What was supposed to be a routine revote on Hawaii‘s graduation policy Tuesday turned into a showdown between school board members and the Department of Education.

A seemingly simple language change — from the word “and” to the word “or” — stretched into a lengthy and emotional discussion among board members and department officials. It lasted into the evening and, at times, seemed as if Hawaii’s new graduation policy had imploded — despite the fact that two weeks ago it had become, for all intents and purposes, policy.

In the end, the simple wording change changed nothing. Hawaii high schoolers will still have to take a third math course: Algebra 2 or a proficiency-based equivalent.

The department’s graduation policy has been rocked with controversy for weeks, primarily because it reduced the number of social studies credits. A later fix muddied things even more because it eliminated a specific requirement for U.S. history and world history.

Then some people raised concerns that the Board of Education may have violated the Sunshine Law with an agenda item proposing new high school graduation requirements that hadn’t been properly noticed.

Confident after a meeting with the Attorney General’s deputy that they had “properly sunshined,” board members unanimously approved the new requirements on Sept. 20.

But questions and concerns about the possible Sunshine violation lingered. So, erring on the side of caution, the board decided to revote on the graduation policy at its regular meeting Tuesday.

And that’s when the entire thing almost fell apart.

First, some board members tried to reinstate U.S. history and world history as required courses. They’ve long been listed as requirements in the department’s course handbook but never in the board’s policy.

“In every other way we have made it a requirement and it’s part of our Race to the Top requirement — the content of U.S. history and world history is in all ways a requirement,” said board member Nancy Budd. “I’m having a real hard time with the fact that we think it’s somehow transformational to not be clear about content.”

The board debated that idea but eventually rejected it 4-3. But not before board member Jim Williams put in a plug for prudence, urging the board to do what makes sense.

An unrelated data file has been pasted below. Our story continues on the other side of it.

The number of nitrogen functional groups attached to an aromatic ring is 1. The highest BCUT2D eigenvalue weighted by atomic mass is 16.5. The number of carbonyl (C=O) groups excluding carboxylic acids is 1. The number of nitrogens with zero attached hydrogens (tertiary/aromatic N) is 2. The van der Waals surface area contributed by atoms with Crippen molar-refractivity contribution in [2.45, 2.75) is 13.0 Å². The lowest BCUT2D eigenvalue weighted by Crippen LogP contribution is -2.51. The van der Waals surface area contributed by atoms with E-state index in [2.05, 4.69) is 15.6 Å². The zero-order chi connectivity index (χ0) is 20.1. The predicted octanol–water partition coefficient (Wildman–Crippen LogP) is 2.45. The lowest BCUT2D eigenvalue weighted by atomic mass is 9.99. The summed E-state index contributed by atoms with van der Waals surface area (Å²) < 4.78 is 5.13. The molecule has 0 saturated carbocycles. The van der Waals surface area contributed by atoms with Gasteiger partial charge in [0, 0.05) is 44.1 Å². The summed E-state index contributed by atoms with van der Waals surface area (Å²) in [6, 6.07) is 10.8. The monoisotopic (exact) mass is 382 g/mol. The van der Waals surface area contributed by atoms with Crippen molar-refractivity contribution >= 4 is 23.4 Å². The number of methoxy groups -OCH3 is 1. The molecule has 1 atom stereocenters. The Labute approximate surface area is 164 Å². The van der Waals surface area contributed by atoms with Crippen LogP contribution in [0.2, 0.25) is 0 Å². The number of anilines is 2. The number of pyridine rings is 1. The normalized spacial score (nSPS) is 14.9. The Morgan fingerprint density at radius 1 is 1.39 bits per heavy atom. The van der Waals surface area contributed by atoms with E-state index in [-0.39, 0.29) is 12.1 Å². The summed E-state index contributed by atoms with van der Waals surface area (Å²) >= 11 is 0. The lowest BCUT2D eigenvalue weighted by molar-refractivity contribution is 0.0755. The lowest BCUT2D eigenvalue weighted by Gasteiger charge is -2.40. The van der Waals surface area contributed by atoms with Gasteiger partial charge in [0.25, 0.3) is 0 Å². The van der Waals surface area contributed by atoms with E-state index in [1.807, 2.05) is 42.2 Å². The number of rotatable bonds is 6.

“I believe that the policy is in place for students to take U.S. and world history, and I’m comfortable with that, I’m prepared to vote for it again today, but it’s also hard for me to vote against this amendment,” said Williams.

But it wasn’t over yet. The same graduation requirements that had passed two weeks ago seemed to be on the verge of finally being adopted — again.

And then … a change in the math requirements caught everyone by surprise. Jim Williams insisted on replacing “and” with “or” in the Algebra 2 (or Common Core equivalent) requirements.

Now, Williams said, he felt the use of the word “and” was “just another sneaky way of putting in Algebra 2 as a requirement, which I have always been against.” He vowed to vote against the proposed policy, unless the board replaced “and” with “or,” allowing flexibility.

That caused much angst for department officials who have been scrambling to pass a new graduation policy. They need that in order to make good on Race to the Top promises and qualify for a possible waiver from No Child Left Behind mandates.

Superintendent Kathryn Matayoshi‘s voice shook as she explained that the word “and” would allow the department to require a nationally and globally aligned equivalent course when it is eventually developed, putting Hawaii on the same page as other states when it comes to educational standards. Algebra 2, she explained, was essentially just a placeholder for courses that are yet to be developed.

“It’s confusing, but we’re focused on standards rather than a course name,” she said. “We’re focusing on what is being taught rather than what we’re calling the class.”

It took board members conferring on the side with department leaders, and even changing their position multiple times. But more than an hour later, consensus was reached. “Or” would prevail 5-2.

And the new graduation policy, as amended, finally passed. Unanimously. Again.

DISCUSSION: *Share your thoughts on this crucial conjunction in Hawaii’s graduation policy: “and” or “or”?

About the Author